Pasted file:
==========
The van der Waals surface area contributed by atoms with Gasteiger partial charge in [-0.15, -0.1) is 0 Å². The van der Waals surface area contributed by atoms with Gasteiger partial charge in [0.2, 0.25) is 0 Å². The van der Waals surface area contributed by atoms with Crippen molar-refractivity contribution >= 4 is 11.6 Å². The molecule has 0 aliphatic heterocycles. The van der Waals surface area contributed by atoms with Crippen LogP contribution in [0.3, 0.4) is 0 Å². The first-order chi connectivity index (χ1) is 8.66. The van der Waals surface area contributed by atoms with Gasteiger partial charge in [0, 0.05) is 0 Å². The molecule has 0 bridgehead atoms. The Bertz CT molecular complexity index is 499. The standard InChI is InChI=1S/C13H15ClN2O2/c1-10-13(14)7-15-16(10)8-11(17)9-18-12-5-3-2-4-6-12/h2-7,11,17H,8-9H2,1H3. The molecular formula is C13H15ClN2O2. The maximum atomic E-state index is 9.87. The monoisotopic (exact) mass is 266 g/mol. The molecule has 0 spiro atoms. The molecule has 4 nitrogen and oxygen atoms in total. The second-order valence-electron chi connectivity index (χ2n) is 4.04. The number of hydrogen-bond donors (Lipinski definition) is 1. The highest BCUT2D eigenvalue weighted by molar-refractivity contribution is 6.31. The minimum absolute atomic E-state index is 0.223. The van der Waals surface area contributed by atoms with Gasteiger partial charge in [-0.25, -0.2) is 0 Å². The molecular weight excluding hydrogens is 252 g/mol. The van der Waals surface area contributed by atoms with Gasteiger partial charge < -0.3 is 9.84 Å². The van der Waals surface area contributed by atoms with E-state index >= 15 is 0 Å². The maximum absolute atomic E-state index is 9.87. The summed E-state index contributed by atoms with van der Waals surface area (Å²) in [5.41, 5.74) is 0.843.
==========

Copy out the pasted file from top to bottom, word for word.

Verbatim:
The van der Waals surface area contributed by atoms with Gasteiger partial charge in [-0.15, -0.1) is 0 Å². The van der Waals surface area contributed by atoms with Gasteiger partial charge in [0.2, 0.25) is 0 Å². The van der Waals surface area contributed by atoms with Crippen molar-refractivity contribution >= 4 is 11.6 Å². The molecule has 0 aliphatic heterocycles. The van der Waals surface area contributed by atoms with Crippen LogP contribution in [0.3, 0.4) is 0 Å². The first-order chi connectivity index (χ1) is 8.66. The van der Waals surface area contributed by atoms with Gasteiger partial charge in [0, 0.05) is 0 Å². The molecule has 0 bridgehead atoms. The Bertz CT molecular complexity index is 499. The standard InChI is InChI=1S/C13H15ClN2O2/c1-10-13(14)7-15-16(10)8-11(17)9-18-12-5-3-2-4-6-12/h2-7,11,17H,8-9H2,1H3. The molecular formula is C13H15ClN2O2. The maximum atomic E-state index is 9.87. The monoisotopic (exact) mass is 266 g/mol. The molecule has 0 spiro atoms. The molecule has 4 nitrogen and oxygen atoms in total. The second-order valence-electron chi connectivity index (χ2n) is 4.04. The number of hydrogen-bond donors (Lipinski definition) is 1. The highest BCUT2D eigenvalue weighted by molar-refractivity contribution is 6.31. The minimum absolute atomic E-state index is 0.223. The van der Waals surface area contributed by atoms with Gasteiger partial charge in [-0.25, -0.2) is 0 Å². The molecular weight excluding hydrogens is 252 g/mol. The van der Waals surface area contributed by atoms with Gasteiger partial charge < -0.3 is 9.84 Å². The van der Waals surface area contributed by atoms with E-state index >= 15 is 0 Å². The maximum absolute atomic E-state index is 9.87. The summed E-state index contributed by atoms with van der Waals surface area (Å²) in [5.41, 5.74) is 0.843.